“It Isn’t Supposed to Hurt”: On Breastfeeding and Manners

One bit of advice I give to the mothers of newborns over and over is “Breastfeeding isn’t supposed to hurt!” Yes, there may be some feeling of “breaking in”, like your nipples have gotten new shoes, but they should be well-fitting new shoes! If you’re comfortable and baby’s gaining, we breastfeeding advisor types will tell you, then you’re doing it right!

But what of later on, if it gets uncomfortable again? Rachel wrote last month about breastfeeding and teething, but that is only one of the ways a bigger baby can traumatize his mother’s breast.

I’m currently sorting through old photos for long-term storage, and I ran across these two of my second child at six months. IMG_2613 IMG_2614

Yes, that line along the side of my breast in the first image is caused by her fingers – with their tiny, paper-thin, razor-sharp baby fingernails. After I moved her hands, she decided the best response was to tug her head back: viz, second picture.

Now, there is absolutely nothing wrong with her latch here. I mean, just look at that lovely upper and lower lip flare she’s rocking: it’s perfect! But as you may be able to guess, my overall comfort level in these photos was… well, less than perfect. Hence why I took the pictures: as ammunition when she’s bigger and tells me how cruel I am to her. “Just look what I went through for you, you ingrate!” ;-p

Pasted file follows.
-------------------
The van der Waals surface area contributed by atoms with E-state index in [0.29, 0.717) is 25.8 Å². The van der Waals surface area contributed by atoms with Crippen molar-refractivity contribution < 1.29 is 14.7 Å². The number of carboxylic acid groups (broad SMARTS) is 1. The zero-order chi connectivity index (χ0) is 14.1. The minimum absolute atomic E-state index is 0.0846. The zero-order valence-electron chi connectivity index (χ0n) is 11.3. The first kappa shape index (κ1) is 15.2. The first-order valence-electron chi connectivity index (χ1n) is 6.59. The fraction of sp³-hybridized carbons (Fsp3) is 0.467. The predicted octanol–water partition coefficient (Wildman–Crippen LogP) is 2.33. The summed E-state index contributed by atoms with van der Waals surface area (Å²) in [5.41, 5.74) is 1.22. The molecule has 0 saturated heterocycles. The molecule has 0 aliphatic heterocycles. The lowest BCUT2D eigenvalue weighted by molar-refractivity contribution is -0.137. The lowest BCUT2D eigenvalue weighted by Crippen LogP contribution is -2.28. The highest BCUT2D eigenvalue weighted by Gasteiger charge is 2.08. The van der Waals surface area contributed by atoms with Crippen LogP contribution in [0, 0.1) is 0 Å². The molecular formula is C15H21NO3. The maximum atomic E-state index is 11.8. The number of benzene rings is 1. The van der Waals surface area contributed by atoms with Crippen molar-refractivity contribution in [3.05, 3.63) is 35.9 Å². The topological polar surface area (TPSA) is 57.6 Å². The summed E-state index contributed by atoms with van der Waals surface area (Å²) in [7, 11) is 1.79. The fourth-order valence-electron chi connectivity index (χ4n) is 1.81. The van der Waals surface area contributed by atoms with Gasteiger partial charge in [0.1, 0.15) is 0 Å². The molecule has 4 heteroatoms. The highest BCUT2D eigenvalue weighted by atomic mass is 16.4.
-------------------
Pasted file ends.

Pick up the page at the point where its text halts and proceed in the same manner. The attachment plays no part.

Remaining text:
So what do you do when your darling uses her perfect latch for evil?

1) Redirect. Move her hands someplace more satisfactory. Sometimes just un-pinching baby’s fingers from your skin or sliding her hand away from the nipple she’s twiddling (a perennial nursling favorite!) will work. For the moment. Lots of nursing moms wind up carrying special nursing-time toys–or wearing chunky necklaces that serve double duty.

2) Teach empathy. Go ahead and yelp! Tell baby that he mustn’t hurt Mommy. Just don’t scream out in anger: the goal here is to give enough negative feedback that the nursling realizes something went wrong, but not so much that you frighten him and ruin the feeding. You only have to mis-calibrate this once (or, well, a few times) to realize that leaking milk down the front of a wailing baby is worse than the gymnurstics you’re combating. But I will confess: the startlement in baby’s eyes when he realizes that you felt that, it’s pretty darn rewarding.

3) Teach consequences. It is perfectly appropriate to unlatch a baby who isn’t using her manners and set her down. To unlatch her, bring her closer to the breast so your breast covers her nose, or slide a finger into her mouth alongside your nipple. How long she must wait before returning to breast will depend on her age and development. (And your emotional state. It’s okay to take a mommy time out until you are able to handle her kindly!) For a 4-6 month old, 5 minutes or so will suffice; when a toddler pulls this nonsense, she may have to wait till her next regular feed.

4) Persevere. You’re bigger, you’ve been around longer, and I’m quite sure that with gentleness and persistence, you will succeed in teaching your child manners. Even if not today.


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